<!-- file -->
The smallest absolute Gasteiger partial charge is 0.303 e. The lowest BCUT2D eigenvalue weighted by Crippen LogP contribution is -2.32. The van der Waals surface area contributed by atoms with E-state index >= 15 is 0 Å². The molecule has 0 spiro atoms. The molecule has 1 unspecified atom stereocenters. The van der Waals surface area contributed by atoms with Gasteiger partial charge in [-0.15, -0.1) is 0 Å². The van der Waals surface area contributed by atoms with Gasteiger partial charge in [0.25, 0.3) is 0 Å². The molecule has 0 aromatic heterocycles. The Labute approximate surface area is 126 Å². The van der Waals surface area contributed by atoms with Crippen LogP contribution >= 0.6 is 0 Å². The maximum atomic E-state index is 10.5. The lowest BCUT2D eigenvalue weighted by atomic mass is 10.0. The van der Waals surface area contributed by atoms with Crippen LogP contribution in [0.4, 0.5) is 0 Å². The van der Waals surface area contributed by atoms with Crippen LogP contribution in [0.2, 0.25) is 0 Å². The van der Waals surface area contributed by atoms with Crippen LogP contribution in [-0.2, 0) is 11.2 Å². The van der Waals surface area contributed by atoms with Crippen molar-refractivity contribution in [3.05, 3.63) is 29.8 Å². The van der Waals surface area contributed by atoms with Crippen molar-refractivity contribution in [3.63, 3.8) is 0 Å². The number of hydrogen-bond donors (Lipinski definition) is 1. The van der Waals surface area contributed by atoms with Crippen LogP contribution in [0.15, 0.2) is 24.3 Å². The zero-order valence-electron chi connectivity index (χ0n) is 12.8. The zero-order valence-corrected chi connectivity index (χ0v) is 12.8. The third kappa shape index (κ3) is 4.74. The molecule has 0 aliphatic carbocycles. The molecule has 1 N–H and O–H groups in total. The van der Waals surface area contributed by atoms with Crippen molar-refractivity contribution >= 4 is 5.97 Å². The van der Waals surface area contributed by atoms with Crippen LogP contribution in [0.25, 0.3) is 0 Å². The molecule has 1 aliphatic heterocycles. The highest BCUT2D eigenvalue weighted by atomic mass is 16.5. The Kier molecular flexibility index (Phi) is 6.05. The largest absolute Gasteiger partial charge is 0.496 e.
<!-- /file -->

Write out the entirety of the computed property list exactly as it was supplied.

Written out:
The smallest absolute Gasteiger partial charge is 0.303 e. The lowest BCUT2D eigenvalue weighted by Crippen LogP contribution is -2.32. The van der Waals surface area contributed by atoms with E-state index >= 15 is 0 Å². The molecule has 0 spiro atoms. The molecule has 1 unspecified atom stereocenters. The van der Waals surface area contributed by atoms with Gasteiger partial charge in [-0.15, -0.1) is 0 Å². The van der Waals surface area contributed by atoms with Gasteiger partial charge in [0.25, 0.3) is 0 Å². The molecule has 0 aromatic heterocycles. The Labute approximate surface area is 126 Å². The van der Waals surface area contributed by atoms with Crippen LogP contribution >= 0.6 is 0 Å². The maximum atomic E-state index is 10.5. The lowest BCUT2D eigenvalue weighted by atomic mass is 10.0. The van der Waals surface area contributed by atoms with Crippen LogP contribution in [0.4, 0.5) is 0 Å². The van der Waals surface area contributed by atoms with Crippen LogP contribution in [0.2, 0.25) is 0 Å². The van der Waals surface area contributed by atoms with Crippen LogP contribution in [-0.2, 0) is 11.2 Å². The van der Waals surface area contributed by atoms with Crippen molar-refractivity contribution in [3.05, 3.63) is 29.8 Å². The van der Waals surface area contributed by atoms with Crippen molar-refractivity contribution in [3.63, 3.8) is 0 Å². The number of hydrogen-bond donors (Lipinski definition) is 1. The van der Waals surface area contributed by atoms with Crippen LogP contribution in [0.15, 0.2) is 24.3 Å². The zero-order valence-electron chi connectivity index (χ0n) is 12.8. The zero-order valence-corrected chi connectivity index (χ0v) is 12.8. The third kappa shape index (κ3) is 4.74. The molecule has 0 aliphatic carbocycles. The molecule has 1 N–H and O–H groups in total. The van der Waals surface area contributed by atoms with Crippen molar-refractivity contribution >= 4 is 5.97 Å². The van der Waals surface area contributed by atoms with Crippen LogP contribution in [0.25, 0.3) is 0 Å². The molecule has 1 aliphatic heterocycles. The highest BCUT2D eigenvalue weighted by atomic mass is 16.5. The Kier molecular flexibility index (Phi) is 6.05. The largest absolute Gasteiger partial charge is 0.496 e.